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See also: , -, , , and
Unicode name HYPHEN
Code point U+2010
Entity number ‐
Unicode block General Punctuation
[U+200F] [U+2011]
Code point U+2011
Entity number ‑
Unicode block General Punctuation
[U+2010] [U+2012]


Punctuation mark[edit]

‎(English name hyphen)

  1. Used to separate certain pieces of text.
    1. Separates syllables.
    2. Separates letters.
      WORD spells "word"
    3. Used to split a word across a line break (called hyphenation).
      We, therefore, the represen
      tatives of the United States
    4. Used to mark a point where a morpheme (a suffix, a prefix, etc.) is supposed to be attached to a word.
      Happiness ends with -ness.
  2. Used to connect certain pieces of text.
    1. Used when joining prefixes and suffixes according to stylistic rules, often to avoid confusion in pronunciation or meaning
      ultraambitious (to indicate both aes are pronounced)
      I must repress the shirt (to avoid confusion with repress)
    2. Used to connect words in compound terms.
    3. Used to connect words in a compound modifier according to various stylistic rules.
      "realworld examples" (but "examples are from the real world")
    4. Used to indicate common parts of repeated compounds.
      nineteenth and twentieth‐century
    5. Used to connect the year, the month and the day, in dates.
      1789-07-14 the date of the first Bastille Day
  3. Indicates stuttering.
    Wwwould you marry me?
  4. Used to hide letters.
    Gd for God

Usage notes[edit]


Most text systems consider a hyphen to be a word boundary and a valid point at which to break a line when flowing text. However, this is not always desirable behavior. The non-breaking hyphen looks identical to the regular hyphen, but is not treated as a word boundary.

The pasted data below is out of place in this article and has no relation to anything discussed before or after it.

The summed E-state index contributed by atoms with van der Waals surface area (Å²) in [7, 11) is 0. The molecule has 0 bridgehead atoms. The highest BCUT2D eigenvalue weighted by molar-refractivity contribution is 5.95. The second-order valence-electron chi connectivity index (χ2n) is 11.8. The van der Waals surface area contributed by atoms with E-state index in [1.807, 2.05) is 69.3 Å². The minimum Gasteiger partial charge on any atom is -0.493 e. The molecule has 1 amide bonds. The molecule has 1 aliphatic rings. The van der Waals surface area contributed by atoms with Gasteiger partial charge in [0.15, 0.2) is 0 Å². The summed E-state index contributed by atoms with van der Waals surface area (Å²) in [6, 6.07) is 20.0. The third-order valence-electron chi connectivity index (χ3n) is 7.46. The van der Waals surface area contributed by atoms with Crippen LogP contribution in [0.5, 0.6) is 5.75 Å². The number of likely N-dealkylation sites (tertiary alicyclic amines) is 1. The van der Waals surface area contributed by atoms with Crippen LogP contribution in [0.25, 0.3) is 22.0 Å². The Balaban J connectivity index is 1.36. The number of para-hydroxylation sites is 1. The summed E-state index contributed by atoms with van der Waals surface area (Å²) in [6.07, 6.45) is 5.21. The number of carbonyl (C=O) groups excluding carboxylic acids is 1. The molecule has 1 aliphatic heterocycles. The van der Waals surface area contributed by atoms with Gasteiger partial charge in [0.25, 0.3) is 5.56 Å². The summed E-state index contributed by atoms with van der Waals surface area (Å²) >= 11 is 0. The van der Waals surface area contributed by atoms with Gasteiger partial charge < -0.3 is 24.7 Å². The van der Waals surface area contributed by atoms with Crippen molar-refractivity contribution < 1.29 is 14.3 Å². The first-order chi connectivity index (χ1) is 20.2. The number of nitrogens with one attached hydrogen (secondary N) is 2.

The similar looking hyphen-minus (-) is used more frequently, but is used for many purposes (as a hyphen, minus sign, and dash). The hyphen symbol is therefore more specific.

In American English, compound words are formed more liberally than in British English. Hyphenated compound nouns are also much more common in colloquial American English.


  • (all sense): - (hyphen-minus), often used for its ease.
  • (distinguish syllables, US): · (interpunct)
  • (hide letters): (en-dash)
  • (connecting compounds): (en-dash), when the constituent parts already contain hyphens.

Derived terms[edit]


  1. Used to join the components of coordinative compounds, with equal components.
    secretary-general; yellow-green; a here-today-gone-tomorrow attitude; kitchen-dinette-office
  2. Used to join the components of subordinative compounds, with a dominant component or head.
    a has-been; cholesterol-free; short-changing


See also[edit]